Pussy Riot: 'The Russian political system is afraid of truth'

Three imprisoned members of punk group say the Russian government is on trial at the final day of their hearing

Pussy Riot: 'The Russian political system is afraid of truth'

Photo: PA

The three detained members of feminist punk band Pussy Riot told a court yesterday that is was the Russian government on trial, and not them.

Their case, which has been seen as a watermark of the Vladimir Putin's desire to crack down on dissent in Russia, has attracted global attention, with Madonna throwing her weight behind the three women at her concert in Moscow this week, and a host of artists including Franz Ferdinand's Alex Kapranos, Jarvis Cocker, St Vincent, and the Red Hot Chili Peppers backing their plight.

Speaking at the final day of their nine-day trial, band member Nadia Tolokonikovoy said: "This is a trial of the whole government system of Russia, which so likes to show its harshness toward the individual, its indifference to his honour and dignity… If this political system throws itself against three girls… it shows this political system is afraid of truth," The Guardian reports.

Tolokonikovoy is one of three members of the Russian punk collective – along with Maria Alekhina and Yekaterina Samutsevich - who have been in detention since their arrest in March following an impromptu gig at Moscow's Christ The Saviour Cathedral. The band sang a song called 'Holy Shit' as a protest against the Orthodox Christian church's support for Russian president Vladimir Putin. The three women face up to seven years in jail on hooliganism charges.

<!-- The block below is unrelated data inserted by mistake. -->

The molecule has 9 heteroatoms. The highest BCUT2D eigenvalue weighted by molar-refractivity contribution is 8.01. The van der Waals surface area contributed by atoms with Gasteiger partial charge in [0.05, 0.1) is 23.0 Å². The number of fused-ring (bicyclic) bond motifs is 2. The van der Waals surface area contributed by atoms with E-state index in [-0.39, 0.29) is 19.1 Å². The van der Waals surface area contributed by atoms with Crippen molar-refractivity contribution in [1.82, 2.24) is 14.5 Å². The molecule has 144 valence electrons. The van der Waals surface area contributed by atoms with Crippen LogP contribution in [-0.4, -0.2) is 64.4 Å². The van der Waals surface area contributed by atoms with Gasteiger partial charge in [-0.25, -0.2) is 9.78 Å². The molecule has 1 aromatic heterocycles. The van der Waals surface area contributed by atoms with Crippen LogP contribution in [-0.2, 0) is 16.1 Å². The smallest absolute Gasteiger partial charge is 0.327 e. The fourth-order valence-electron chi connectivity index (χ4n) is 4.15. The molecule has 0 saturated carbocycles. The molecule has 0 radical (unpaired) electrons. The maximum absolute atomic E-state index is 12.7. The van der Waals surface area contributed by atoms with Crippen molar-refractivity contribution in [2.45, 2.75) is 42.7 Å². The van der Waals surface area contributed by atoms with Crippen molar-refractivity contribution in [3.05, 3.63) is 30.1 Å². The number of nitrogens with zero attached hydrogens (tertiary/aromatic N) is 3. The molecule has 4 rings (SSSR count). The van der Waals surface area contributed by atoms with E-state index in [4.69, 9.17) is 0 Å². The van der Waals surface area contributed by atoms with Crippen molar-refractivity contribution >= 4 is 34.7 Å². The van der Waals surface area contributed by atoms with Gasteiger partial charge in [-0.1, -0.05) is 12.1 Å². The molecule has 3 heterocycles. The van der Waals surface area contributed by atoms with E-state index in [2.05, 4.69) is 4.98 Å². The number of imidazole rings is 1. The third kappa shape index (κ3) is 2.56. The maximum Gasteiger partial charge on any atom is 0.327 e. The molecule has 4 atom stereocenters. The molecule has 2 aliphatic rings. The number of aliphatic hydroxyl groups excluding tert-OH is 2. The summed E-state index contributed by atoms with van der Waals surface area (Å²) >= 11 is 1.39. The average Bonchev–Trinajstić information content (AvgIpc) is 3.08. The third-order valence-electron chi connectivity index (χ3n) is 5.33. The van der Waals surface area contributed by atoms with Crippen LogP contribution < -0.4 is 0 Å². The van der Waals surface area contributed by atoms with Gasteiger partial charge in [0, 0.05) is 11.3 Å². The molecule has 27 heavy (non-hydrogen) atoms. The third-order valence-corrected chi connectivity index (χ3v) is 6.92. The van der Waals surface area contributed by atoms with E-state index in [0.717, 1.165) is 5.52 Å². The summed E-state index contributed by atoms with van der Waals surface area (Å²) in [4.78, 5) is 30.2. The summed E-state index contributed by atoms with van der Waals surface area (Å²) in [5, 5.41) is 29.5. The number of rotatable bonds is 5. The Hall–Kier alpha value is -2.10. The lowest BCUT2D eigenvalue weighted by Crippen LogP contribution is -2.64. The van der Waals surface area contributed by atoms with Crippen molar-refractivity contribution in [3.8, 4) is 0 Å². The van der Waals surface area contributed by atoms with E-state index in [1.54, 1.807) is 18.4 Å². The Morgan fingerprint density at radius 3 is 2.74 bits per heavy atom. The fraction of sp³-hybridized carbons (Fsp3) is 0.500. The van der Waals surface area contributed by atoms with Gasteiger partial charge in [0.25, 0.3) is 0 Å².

The judge at the trial, which has been dubbed by their lawyers as "one of the most shameful in modern Russia", set August 17 as the day she would deliver a verdict against the women. Prosecutors this week asked for a three-year sentence, arguing that the women were not carrying out a political protest, but set out to insult all of Russian Orthodoxy.

Pussy Riot member Tolokonikovoy spoke out against the charges against them, calling them a "political order for repression" and denounced Putin's "totalitarian-authoritarian system". "Even though we are behind bars, we are freer than those people," she said, looking at the prosecution "We can say what we want, while they can only say what political censorship allows."

She added: "Maybe they think it wouldn't be wrong to try us for speaking against Putin and his system, but they can't say that because it's been forbidden."

Pussy Riot member Maria Alekhina later told the court: "I am not scared of you. I'm not scared of lies and fiction, or the badly formed deception that is the verdict of this so-called court. Because my words will live, thanks to openness… When thousands of people will read and watch this, this freedom will grow with every caring person who listens to us in this country."

Don't forget to check out Franz Ferdinand's Alex Kapranos' piece on Pussy Riot in this week's issue of NME, which is on newsstands now or available digitally.

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